|Porteur du projet||Laboratoire MAPIEM - Université de Toulon|
|Partenaires industriels||DCNS, Blancolor|
|Budget||2 000 K€|
|Cofinanceur publics||FUI (Single Interministerial Fund), regional authorities|
|Année de labellisation||2006|
|Année de cofinancement||2006|
Any surface immersed in seawater rapidly becomes covered with marine growth, which has both an environmental and an economic impact. More frequent maintenance of ship hulls entails additional costs and slower boat speeds cause excessive fuel consumption.
There are nearly 4,000 different species of marine biofouling known to colonize submerged surfaces. The method used most currently to fight against their attachment to the hull of a ship is the application of marine antifouling paint. During the 60s and up until the 80s, these paints were unfortunately extremely toxic to non-target organisms. Today the challenge is to find an equivalent to existing paints, while limiting their harmful effects on the environment. In this project work focused on antifouling paints known as "self-polishing". These paints are effective against biofouling due to the active biocide substances they contain.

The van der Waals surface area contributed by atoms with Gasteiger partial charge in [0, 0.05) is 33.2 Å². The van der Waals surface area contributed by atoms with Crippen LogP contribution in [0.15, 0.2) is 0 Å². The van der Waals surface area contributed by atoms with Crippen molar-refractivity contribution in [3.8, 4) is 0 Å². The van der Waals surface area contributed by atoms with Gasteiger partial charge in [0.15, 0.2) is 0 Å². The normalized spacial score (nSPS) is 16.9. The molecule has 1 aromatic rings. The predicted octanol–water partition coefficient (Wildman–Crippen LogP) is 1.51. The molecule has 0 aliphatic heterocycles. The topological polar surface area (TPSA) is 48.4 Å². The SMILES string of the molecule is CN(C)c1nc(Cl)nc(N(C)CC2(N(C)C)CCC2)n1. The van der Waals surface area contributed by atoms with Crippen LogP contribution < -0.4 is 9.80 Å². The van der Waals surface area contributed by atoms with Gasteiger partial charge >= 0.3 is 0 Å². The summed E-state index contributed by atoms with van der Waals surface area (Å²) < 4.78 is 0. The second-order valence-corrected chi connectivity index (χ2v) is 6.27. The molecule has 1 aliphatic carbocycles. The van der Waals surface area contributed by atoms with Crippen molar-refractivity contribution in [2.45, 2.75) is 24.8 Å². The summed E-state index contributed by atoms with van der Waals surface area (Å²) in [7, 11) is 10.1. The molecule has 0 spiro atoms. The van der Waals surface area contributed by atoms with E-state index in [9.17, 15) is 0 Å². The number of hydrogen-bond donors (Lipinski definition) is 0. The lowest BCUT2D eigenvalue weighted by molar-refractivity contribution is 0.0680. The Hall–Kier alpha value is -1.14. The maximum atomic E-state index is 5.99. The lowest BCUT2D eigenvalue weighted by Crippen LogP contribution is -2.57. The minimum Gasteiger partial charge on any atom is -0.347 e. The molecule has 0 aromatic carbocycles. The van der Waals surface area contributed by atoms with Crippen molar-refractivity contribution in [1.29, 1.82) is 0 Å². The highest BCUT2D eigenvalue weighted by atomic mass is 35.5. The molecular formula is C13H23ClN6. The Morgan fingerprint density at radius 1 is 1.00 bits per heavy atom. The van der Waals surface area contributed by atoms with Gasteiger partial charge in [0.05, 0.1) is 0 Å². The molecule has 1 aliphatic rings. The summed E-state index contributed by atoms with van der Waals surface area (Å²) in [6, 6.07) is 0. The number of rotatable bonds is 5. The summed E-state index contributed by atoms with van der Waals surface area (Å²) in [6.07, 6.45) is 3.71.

These are gradually released through controlled erosion of the coating in the marine environment. Therefore the biocides used must be effective whilst being the least toxic possible. The strategy which is to be implemented revolves around several different points:
- Promote effective hydrodynamic performance by reducing the coefficient of friction of the coating (better gliding on the water).
- Reduce or eliminate toxic biocides in the coatings
- Reduce or eliminate the organic solvents by developing water based paints. There are currently very few on the market and only for leisure boating purposes.
- Assess the potential of new active substances (little or no toxicity)
- Promote effective hydrodynamic performance by reducing the friction coefficient of the coating (better gliding on the water).